Session Type: ACR Poster Session B
Session Time: 9:00AM-11:00AM
Background/Purpose: Autoimmune Inner Ear Disease (AIED) is characterized by rapidly progressive sensorineural hearing loss accompanied by tinnitus, with or without vertigo, which may progress to deafness if untreated. While corticosteroid (CS) therapy may be effective in 50-70% of cases, there is often difficulty in tapering CS without decline in hearing and there are significant associated side effects. Multiple immunosuppressive regimens have been used with mixed results. A recent open label trial demonstrated intratympanic (TM) Golimumab, a tumor necrosis-α inhibitor, to be effective in stabilizing hearing loss and allow 7 of 10 long-term CS-dependent patients to completely taper off of prednisone. In this retrospective case series, we report our experience with the use of subcutaneous (SC) Golimumab.
Methods: Patients were diagnosed by experienced Otologists at House Ear Clinic and followed by Rheumatology at Cedars-Sinai for co-management of immunomodulatory therapy, from January 2013 to April 2016. Medication lists and hearing tests were reviewed throughout treatment with off-label SC Golimumab.
Results: Five patients were identified with AIED with hearing loss initially responsive to CS and difficulty with sustaining hearing with taper. There were 3 male and 2 female patients, with a mean age of 57.4. In 2 patients, 1 male and 1 female, there was previous success with steroid taper and hearing stability during the TM Golimumab trial in 2012. Patient 1 was steroid dependent (30 mg QD) for 7 years prior to trial and was able to taper off. Once hearing declined after 15 months, she was started on SC Golimumab. She continues to be maintained off steroids and showed improvement in left ear word recognition scores. Patient 2 was able to taper off steroids in the TM trial. He needed to restart steroids 16 months after trial at 60 mg due to worsening hearing loss and tinnitus. He started SC Golimumab and was able to taper off steroids within 13 months with improvements in both hearing loss and tinnitus. Patient 3 required steroids off and on for 8 years due to hearing loss and severe attacks of vertigo. When he started SC Golimumab he was on Prednisone 20 mg and was able to taper to 4 mg in 11 months, with improvement in speech recognition in both ears. He has been free of severe vertigo attacks, now with only mild episodes. Patient 4 had symptoms of hearing loss, tinnitus and vertigo and was on Prednisone 11 mg when she started SC Golimumab. She was able to taper off completely within 12 months, with improvement in speech discrimination score in both ears and improvement in all her symptoms. Patient 5 was on and off steroids for several years due to hearing loss and vertigo. After initiation of SC Golimumab, he noted increase in speech recognition in the 2ndmonth of therapy, improvement in vertigo and has been maintained off steroids. Golimumab was well-tolerated in all patients without significant complications or side effects to date.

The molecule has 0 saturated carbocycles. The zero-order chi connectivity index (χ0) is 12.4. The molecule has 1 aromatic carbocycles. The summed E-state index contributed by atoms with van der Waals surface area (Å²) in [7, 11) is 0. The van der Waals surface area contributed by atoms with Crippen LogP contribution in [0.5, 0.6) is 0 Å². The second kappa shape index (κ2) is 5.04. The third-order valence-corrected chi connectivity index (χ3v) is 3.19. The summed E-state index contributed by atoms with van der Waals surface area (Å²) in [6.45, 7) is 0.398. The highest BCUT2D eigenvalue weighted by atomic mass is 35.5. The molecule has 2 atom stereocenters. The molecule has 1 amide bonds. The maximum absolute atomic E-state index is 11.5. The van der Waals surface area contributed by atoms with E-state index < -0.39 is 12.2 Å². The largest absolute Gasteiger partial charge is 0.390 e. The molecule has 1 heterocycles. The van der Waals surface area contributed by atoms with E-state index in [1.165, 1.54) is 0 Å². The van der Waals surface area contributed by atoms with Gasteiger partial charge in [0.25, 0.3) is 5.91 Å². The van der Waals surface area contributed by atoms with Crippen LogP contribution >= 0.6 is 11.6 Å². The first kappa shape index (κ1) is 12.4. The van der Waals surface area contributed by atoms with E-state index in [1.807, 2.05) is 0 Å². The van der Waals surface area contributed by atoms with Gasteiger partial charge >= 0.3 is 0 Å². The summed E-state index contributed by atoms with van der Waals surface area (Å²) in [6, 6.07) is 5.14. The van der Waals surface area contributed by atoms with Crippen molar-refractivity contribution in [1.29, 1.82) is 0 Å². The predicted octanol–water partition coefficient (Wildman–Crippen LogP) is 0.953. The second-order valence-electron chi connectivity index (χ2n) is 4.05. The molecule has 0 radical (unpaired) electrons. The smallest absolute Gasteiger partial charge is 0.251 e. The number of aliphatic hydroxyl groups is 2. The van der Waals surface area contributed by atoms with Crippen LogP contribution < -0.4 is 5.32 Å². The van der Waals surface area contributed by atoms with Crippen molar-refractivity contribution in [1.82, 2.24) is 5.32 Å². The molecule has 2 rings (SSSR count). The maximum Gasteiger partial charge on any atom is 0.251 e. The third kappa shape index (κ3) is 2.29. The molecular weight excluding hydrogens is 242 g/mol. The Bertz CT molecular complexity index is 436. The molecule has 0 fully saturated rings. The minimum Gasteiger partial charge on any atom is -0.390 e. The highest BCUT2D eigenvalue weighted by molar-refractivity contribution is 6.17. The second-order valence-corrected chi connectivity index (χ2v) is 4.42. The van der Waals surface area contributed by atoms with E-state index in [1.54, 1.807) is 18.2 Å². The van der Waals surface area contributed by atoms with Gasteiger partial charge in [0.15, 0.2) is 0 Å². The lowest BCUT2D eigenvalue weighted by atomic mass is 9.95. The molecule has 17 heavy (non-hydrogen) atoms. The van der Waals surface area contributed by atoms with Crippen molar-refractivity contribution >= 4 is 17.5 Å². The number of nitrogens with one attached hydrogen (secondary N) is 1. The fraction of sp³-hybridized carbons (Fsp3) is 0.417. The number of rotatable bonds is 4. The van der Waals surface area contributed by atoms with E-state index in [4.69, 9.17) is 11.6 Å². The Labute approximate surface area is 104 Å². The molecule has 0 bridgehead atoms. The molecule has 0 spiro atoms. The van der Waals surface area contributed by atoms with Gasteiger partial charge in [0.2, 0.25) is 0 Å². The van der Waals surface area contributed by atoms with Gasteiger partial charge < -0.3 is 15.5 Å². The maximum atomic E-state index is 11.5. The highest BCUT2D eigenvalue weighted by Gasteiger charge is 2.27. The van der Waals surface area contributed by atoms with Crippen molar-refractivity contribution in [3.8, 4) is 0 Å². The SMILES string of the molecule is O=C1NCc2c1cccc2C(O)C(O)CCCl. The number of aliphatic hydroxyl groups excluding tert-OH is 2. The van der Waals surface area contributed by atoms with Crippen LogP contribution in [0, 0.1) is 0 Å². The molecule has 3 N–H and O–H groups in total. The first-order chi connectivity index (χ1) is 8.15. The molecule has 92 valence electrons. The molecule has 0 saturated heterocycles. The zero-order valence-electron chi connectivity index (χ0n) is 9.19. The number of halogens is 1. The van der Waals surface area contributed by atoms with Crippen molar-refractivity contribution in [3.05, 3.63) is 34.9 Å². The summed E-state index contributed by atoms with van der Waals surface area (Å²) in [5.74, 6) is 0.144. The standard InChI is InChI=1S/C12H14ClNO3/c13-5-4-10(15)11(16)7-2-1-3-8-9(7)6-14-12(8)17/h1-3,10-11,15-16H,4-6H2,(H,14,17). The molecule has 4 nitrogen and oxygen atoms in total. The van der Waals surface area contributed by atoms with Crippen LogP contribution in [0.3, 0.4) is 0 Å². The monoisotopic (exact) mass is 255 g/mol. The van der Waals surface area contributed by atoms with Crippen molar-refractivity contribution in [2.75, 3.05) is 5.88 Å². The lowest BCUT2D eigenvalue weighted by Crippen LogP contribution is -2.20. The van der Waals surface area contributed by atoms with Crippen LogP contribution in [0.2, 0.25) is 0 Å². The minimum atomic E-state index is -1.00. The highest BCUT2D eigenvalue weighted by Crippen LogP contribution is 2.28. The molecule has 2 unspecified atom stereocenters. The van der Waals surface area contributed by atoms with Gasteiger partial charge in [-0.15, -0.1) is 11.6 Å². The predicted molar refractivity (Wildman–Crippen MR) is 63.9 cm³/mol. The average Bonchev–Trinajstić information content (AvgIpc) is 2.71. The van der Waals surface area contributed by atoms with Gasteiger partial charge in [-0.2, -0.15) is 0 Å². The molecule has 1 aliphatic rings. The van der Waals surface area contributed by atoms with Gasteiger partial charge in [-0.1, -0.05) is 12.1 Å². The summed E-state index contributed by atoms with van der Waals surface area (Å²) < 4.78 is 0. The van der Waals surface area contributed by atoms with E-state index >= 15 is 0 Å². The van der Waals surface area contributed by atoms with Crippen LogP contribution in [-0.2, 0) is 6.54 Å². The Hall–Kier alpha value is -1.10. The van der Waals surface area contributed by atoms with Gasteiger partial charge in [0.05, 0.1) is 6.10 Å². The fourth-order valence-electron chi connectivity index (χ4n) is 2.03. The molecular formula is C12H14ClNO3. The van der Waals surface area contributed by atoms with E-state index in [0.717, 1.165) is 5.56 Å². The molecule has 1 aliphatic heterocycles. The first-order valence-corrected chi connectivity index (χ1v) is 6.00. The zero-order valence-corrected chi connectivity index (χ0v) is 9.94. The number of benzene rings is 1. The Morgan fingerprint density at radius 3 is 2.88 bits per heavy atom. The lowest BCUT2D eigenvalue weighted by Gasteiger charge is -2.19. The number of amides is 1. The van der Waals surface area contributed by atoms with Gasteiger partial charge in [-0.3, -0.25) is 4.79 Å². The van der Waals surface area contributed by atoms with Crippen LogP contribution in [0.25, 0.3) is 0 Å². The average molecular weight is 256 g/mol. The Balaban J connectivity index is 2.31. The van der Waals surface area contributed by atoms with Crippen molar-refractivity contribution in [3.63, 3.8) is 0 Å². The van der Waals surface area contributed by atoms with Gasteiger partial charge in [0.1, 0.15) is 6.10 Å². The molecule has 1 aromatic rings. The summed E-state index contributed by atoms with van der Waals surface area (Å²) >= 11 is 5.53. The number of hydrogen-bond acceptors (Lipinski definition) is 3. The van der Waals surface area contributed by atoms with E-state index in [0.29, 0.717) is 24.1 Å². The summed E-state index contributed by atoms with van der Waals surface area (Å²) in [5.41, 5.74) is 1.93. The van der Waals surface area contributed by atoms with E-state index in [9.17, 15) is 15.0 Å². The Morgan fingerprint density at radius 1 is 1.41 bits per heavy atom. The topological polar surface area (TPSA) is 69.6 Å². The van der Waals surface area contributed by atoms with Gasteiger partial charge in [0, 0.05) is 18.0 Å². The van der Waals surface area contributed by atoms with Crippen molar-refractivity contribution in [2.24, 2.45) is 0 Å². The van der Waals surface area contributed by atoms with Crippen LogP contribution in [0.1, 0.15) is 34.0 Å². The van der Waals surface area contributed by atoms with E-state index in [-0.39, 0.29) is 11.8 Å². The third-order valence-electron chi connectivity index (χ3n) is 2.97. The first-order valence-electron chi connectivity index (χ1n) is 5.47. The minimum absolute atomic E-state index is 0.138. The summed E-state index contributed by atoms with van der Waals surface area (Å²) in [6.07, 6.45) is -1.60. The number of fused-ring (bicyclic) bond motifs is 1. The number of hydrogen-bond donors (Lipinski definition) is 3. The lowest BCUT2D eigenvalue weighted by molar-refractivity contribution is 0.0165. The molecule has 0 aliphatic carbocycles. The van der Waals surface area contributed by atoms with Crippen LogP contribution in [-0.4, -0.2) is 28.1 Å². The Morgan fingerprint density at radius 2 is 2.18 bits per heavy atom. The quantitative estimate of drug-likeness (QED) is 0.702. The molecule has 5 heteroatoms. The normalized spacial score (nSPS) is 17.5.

Conclusion: The preliminary data suggests that treatment with SC Golimumab may be considered a therapeutic option for patients with AIED, and is useful as a steroid-sparing agent. Larger studies are warranted to further explore the therapeutic potential of Golimumab in AIED.
To cite this abstract in AMA style:Minhas D, Gandolfi M, Derebery J, Wilkinson E, Ishimori M. Use of Subcutaneous Golimumab in Autoimmune Inner Ear Disease [abstract]. Arthritis Rheumatol. 2016; 68 (suppl 10). https://acrabstracts.org/abstract/use-of-subcutaneous-golimumab-in-autoimmune-inner-ear-disease/. Accessed August 8, 2020.
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